Since 1995 when Zambia Airways ceased operations, the country has struggled to establish another national carrier, or let alone sustain private entities that have along the way emerged to cover the gap.
The flagship carrier was trapped in a financial swamp and failed to extricate itself, leading to the collapse of what was one of the country’s national pride.
During the 2011 presidential campaigns, Patriotic Front founder, Michael Sata pledged to restore Zambia’s aviation dignity with a national airline. He died three years after assuming office. His promise is still not a reality, six years after the party assumed power.
Successive ministers in the PF government have pronounced a cliche “a national airline is in the pipeline”, but Zambians are yet to see the return to that national prestige.
Over the last 22 years, private individuals have attempted to put up some form of airline, servicing domestic, and to some extent regional routes like South Africa, Tanzania and Namibia.
Roan Air was among the first carriers to attempt to fill the gap, but went under before even reaching teething level. There is no doubt Prolight Zambia has outstandingly performed well by bracing the challenging field, clocking 26 years of experience.
Having launched four years before the demise of Zambia’s national carrier, Proflight stepped in for the country when the chips were down. The company has expanded its fleet to 17 aeroplanes and services a variety of domestic routes from Lusaka to Livingstone, Mfuwe, Lower Zambezi, Ndola, Solwezi and Kasama.
Proflight has limited regional routes which are Lusaka to Lilongwe in Malawi and Lusaka to Durban, South Africa. The carrier operates a 50-seater Bombardier CRJ-100 jet, four 29-seater Jetstream 41 aircraft; two 18-seater Jetstream 32; and two 12-seater Cessna Caravan C208 aircraft, among others.
In its 26 year-existence, Proflight has outlived newcomers like Zambian Airways and Zambezi Airlines. Both carriers arrived on the scene with heavy political backing, but suffocated under the weight of operational costs.
Zambian Airways owners had strong connections to the political elite of their time. Big names in lawyers Mutembo Nchito, his brother Nchima and media practitioner Fred M’membe were the brains behind the company, but it collapsed.
Following Zambian Airways’ demise after it succumbed to massive debts, another airline – Zambezi – emerged. The airline was under the stewardship of the Jangulos, but its survival was equally short-lived.
A change in government from MMD to the Patriotic Front mean the end of business for Zambezi Airlines, a development that stregthens the argument only politically connected airlines survive the aviation industry in Zambia.
Recently, an airline going by Mahogany has emerged on the scene, although its ownership structure and political connection is yet to be established. However, Mahogany seems to be making the right noise. It is difficult to determine whether the company will survive the volatility of the aviation sector in the country.
Having launched its services three years ago, servicing routes between Lusaka and Ndola, Lusaka and Chipata, Livingstone and Solwezi, Mahogany has already suffered signs of uncertainty.
One is tempted to think it is easier for a camel to pass through the eye of a needle than for an airline business to survive the Zambian market. That’s too much of a though, but anything is possible in Zambia.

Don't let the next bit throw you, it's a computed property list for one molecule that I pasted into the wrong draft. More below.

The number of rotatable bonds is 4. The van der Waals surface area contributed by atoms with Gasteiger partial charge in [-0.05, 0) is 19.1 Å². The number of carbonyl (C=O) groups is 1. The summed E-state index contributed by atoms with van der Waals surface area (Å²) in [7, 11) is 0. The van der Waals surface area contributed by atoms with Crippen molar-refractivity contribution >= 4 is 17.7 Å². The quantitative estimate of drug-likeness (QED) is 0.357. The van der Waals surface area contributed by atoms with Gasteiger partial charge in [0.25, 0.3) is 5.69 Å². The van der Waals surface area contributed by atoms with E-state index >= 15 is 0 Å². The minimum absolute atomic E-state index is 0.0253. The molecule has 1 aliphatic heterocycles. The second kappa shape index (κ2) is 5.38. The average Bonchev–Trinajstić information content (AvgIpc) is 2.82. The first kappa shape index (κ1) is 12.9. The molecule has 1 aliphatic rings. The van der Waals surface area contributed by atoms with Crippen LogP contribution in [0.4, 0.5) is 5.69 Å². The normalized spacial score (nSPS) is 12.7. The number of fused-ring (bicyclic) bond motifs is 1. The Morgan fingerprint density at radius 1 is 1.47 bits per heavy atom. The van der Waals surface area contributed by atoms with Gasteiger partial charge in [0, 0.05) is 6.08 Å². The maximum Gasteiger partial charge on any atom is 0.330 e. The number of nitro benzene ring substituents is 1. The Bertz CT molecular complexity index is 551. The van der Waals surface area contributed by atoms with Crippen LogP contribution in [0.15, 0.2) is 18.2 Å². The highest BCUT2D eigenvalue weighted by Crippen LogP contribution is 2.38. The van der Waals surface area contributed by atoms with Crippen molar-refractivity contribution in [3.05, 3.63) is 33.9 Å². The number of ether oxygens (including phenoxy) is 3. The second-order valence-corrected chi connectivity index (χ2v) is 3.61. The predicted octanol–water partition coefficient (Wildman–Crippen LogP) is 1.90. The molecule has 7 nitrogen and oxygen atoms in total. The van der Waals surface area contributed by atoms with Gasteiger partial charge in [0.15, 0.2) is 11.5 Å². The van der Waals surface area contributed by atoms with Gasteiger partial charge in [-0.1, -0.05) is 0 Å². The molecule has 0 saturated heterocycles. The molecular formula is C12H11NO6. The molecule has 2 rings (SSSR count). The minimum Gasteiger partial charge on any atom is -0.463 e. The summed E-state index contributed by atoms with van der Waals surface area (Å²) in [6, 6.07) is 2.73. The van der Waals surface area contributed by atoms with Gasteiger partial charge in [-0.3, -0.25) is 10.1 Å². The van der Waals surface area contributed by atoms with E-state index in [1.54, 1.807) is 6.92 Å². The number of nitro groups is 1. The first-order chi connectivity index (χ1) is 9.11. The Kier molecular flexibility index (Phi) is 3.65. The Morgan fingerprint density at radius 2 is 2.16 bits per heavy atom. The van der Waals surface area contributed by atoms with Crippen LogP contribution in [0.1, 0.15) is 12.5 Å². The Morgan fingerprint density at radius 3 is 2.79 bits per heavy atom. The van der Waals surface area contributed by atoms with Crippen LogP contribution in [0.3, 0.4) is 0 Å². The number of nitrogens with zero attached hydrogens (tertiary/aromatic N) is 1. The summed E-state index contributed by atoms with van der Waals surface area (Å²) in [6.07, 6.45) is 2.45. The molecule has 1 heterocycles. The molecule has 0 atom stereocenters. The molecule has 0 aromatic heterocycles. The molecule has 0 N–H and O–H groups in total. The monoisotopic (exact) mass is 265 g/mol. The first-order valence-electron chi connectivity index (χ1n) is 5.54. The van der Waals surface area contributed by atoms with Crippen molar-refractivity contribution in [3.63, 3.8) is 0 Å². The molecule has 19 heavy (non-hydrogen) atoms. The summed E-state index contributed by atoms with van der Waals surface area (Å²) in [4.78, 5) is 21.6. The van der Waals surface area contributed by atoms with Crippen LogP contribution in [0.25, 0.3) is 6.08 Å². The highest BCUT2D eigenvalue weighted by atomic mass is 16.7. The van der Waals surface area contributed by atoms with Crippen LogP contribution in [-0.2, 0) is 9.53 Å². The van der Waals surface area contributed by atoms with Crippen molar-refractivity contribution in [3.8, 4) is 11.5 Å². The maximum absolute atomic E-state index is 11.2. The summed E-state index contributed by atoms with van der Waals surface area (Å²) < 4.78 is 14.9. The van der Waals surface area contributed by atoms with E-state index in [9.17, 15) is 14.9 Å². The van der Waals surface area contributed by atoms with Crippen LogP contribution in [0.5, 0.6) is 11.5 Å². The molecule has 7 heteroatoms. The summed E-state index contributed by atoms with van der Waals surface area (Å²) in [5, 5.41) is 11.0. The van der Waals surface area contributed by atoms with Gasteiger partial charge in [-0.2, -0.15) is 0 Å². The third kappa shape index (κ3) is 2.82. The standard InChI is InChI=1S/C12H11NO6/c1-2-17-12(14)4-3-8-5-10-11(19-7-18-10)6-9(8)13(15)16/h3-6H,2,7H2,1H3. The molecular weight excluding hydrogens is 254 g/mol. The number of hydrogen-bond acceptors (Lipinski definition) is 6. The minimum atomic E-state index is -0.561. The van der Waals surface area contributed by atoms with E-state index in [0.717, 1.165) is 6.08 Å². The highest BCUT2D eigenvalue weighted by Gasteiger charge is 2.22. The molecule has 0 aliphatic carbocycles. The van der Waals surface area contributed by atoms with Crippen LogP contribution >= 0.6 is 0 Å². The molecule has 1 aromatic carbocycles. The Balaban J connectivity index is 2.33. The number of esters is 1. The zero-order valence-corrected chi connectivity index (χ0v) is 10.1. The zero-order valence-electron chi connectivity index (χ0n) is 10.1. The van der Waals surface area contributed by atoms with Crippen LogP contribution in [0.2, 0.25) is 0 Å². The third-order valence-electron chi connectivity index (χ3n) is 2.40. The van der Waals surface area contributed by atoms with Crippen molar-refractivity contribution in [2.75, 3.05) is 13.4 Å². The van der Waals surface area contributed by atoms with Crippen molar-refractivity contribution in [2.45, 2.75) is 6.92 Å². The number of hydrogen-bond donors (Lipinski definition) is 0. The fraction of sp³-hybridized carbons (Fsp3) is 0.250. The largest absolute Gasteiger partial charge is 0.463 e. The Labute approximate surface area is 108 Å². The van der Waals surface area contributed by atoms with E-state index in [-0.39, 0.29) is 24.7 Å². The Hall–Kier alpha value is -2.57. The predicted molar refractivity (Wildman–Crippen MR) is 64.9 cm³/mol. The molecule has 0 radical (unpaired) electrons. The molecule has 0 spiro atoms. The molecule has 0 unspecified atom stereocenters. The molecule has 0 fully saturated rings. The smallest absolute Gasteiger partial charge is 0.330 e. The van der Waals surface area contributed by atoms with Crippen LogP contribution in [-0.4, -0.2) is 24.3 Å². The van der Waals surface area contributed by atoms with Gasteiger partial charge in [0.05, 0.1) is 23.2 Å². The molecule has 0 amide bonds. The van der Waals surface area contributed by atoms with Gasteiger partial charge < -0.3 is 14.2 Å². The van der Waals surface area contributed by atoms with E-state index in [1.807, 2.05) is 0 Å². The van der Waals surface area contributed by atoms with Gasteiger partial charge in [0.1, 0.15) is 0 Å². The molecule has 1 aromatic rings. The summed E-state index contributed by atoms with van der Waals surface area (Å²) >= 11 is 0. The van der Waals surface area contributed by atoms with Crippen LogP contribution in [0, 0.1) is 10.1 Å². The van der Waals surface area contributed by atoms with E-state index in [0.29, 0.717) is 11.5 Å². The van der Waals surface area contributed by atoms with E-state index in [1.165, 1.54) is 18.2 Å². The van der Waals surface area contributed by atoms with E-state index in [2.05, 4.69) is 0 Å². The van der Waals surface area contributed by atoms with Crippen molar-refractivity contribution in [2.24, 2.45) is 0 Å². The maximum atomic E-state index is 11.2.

Zambezi, Zambian Airways and Mahogany Airlines have had the fair share of challenges. But here we are. Mahogany Air is announcing its comeback.
Already, it has sent staff for further training in South Africa and other mechanisms are in place in make the airline sustainable. Will it survive? That’s a million dollar question.
Reports suggest Mahogany Air injected over $23million to organise capitalisation and better aircrafts. After a two year absence, Mahogany wants to be sure, so they have gone beyond Zambia for capital. The airline could not raise funding in the Zambian markets owing to turbulent climate and high interest rates at the time, according to Chief Executive Office Dr. Jim Belemu said.
According to the plan, Mahogany will capitalise an initial $3 million this year followed by an additional $10 million each for 2018 and 2019 cumulating the total to $23 million.
As a result of this capitalisation, Mahogany hopes to put up strong competition against Proflight and Royal Air Charters.
To the Zambian populace, the return of Mahogany is good news. Some 100 citizens will be employed and another 200 may be indirect beneficiaries from the development.
Mahogany is trying to be careful and avoid their turbulent experience. Shortly after launching operations, the company suffered some set back. Two of its 30 seater Embraer aircrafts were withdrawn by South African owners in connection to non-payment of leasing fees.
An attempt to immediately deal with the challenge by securing a 17 seater Beechcraft 1900D was met with its own setbacks; operations stalled after a routine check and maintenance left the company with no airline to service its routes.
Clearly, the terrain in the aviation industry in Zambia is not for the faint-hearted. The high parking fees have not helped operators.
Further, Zambia’s jet fuel is very high compared to others in the region and to some extent this has made it difficult for the country to run or host as many successful airlines.
Whether Mahogany has the muscle to withstand the aviation terrain in Zambia, their emergence on the scene should be supported and welcomed by all well-meaning Zambians, including the government.
If Zambia will not have an airline in the foreseeable future, it is the governmnet’s responsibility to promote and help sustain private entities that emerge, to fill the gap that should otherwise be theirs to cover.
Deliberate policies to ease operational challenges are an important ingredient to sustaining difficult fields such as the aviation industry in Zambia.